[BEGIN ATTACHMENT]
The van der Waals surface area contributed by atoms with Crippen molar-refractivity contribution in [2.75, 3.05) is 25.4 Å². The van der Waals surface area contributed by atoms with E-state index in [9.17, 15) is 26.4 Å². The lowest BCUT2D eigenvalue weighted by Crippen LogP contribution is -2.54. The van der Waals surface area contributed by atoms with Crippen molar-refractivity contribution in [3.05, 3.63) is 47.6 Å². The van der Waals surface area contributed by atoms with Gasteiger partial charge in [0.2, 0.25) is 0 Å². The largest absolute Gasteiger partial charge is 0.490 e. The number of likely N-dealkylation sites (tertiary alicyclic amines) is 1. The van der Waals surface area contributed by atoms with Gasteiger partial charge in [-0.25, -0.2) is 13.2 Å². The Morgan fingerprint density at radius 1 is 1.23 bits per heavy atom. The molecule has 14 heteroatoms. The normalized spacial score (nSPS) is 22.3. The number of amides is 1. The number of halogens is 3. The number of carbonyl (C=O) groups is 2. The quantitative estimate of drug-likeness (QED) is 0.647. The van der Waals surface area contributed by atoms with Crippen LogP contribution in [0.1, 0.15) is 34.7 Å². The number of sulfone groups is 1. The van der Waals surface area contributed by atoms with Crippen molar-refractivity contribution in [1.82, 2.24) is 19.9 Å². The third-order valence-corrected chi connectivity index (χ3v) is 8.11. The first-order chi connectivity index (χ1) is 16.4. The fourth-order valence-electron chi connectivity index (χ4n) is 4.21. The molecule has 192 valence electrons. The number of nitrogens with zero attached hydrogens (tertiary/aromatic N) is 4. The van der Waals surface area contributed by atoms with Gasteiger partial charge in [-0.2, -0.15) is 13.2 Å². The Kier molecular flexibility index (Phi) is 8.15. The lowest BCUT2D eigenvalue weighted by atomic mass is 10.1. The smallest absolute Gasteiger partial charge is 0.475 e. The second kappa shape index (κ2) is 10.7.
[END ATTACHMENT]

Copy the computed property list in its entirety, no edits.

The van der Waals surface area contributed by atoms with Crippen molar-refractivity contribution in [2.75, 3.05) is 25.4 Å². The van der Waals surface area contributed by atoms with E-state index in [9.17, 15) is 26.4 Å². The lowest BCUT2D eigenvalue weighted by Crippen LogP contribution is -2.54. The van der Waals surface area contributed by atoms with Crippen molar-refractivity contribution in [3.05, 3.63) is 47.6 Å². The van der Waals surface area contributed by atoms with Gasteiger partial charge in [0.2, 0.25) is 0 Å². The largest absolute Gasteiger partial charge is 0.490 e. The number of likely N-dealkylation sites (tertiary alicyclic amines) is 1. The van der Waals surface area contributed by atoms with Gasteiger partial charge in [-0.25, -0.2) is 13.2 Å². The Morgan fingerprint density at radius 1 is 1.23 bits per heavy atom. The molecule has 14 heteroatoms. The normalized spacial score (nSPS) is 22.3. The number of amides is 1. The number of halogens is 3. The number of carbonyl (C=O) groups is 2. The quantitative estimate of drug-likeness (QED) is 0.647. The van der Waals surface area contributed by atoms with Crippen LogP contribution in [0.1, 0.15) is 34.7 Å². The number of sulfone groups is 1. The van der Waals surface area contributed by atoms with Crippen molar-refractivity contribution in [1.82, 2.24) is 19.9 Å². The third-order valence-corrected chi connectivity index (χ3v) is 8.11. The first-order chi connectivity index (χ1) is 16.4. The fourth-order valence-electron chi connectivity index (χ4n) is 4.21. The molecule has 192 valence electrons. The number of nitrogens with zero attached hydrogens (tertiary/aromatic N) is 4. The van der Waals surface area contributed by atoms with Gasteiger partial charge in [-0.2, -0.15) is 13.2 Å². The Kier molecular flexibility index (Phi) is 8.15. The lowest BCUT2D eigenvalue weighted by atomic mass is 10.1. The smallest absolute Gasteiger partial charge is 0.475 e. The second kappa shape index (κ2) is 10.7.